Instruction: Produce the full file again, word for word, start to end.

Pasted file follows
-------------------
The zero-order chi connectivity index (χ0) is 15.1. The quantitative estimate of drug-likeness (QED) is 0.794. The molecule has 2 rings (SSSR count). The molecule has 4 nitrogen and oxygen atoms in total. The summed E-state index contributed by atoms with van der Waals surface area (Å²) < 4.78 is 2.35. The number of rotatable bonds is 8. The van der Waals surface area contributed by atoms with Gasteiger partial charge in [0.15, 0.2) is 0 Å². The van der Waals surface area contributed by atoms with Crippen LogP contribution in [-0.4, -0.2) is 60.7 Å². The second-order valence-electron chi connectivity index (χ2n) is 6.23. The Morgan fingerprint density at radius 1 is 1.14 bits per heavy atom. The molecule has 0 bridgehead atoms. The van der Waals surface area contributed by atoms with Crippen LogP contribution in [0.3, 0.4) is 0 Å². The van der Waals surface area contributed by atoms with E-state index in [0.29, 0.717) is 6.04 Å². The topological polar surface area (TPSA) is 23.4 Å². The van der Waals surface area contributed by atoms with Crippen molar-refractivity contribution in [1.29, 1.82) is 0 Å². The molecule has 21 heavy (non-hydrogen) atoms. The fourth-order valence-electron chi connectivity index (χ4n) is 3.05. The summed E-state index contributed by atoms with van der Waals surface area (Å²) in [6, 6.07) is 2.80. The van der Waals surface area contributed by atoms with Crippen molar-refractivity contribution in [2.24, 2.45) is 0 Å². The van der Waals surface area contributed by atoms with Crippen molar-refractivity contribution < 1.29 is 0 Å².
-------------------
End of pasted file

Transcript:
The zero-order chi connectivity index (χ0) is 15.1. The quantitative estimate of drug-likeness (QED) is 0.794. The molecule has 2 rings (SSSR count). The molecule has 4 nitrogen and oxygen atoms in total. The summed E-state index contributed by atoms with van der Waals surface area (Å²) < 4.78 is 2.35. The number of rotatable bonds is 8. The van der Waals surface area contributed by atoms with Gasteiger partial charge in [0.15, 0.2) is 0 Å². The van der Waals surface area contributed by atoms with Crippen LogP contribution in [-0.4, -0.2) is 60.7 Å². The second-order valence-electron chi connectivity index (χ2n) is 6.23. The Morgan fingerprint density at radius 1 is 1.14 bits per heavy atom. The molecule has 0 bridgehead atoms. The van der Waals surface area contributed by atoms with Crippen LogP contribution in [0.3, 0.4) is 0 Å². The van der Waals surface area contributed by atoms with E-state index in [0.29, 0.717) is 6.04 Å². The topological polar surface area (TPSA) is 23.4 Å². The van der Waals surface area contributed by atoms with Crippen molar-refractivity contribution in [1.29, 1.82) is 0 Å². The molecule has 21 heavy (non-hydrogen) atoms. The fourth-order valence-electron chi connectivity index (χ4n) is 3.05. The summed E-state index contributed by atoms with van der Waals surface area (Å²) in [6, 6.07) is 2.80. The van der Waals surface area contributed by atoms with Crippen molar-refractivity contribution in [2.24, 2.45) is 0 Å². The van der Waals surface area contributed by atoms with Crippen molar-refractivity contribution < 1.29 is 0 Å².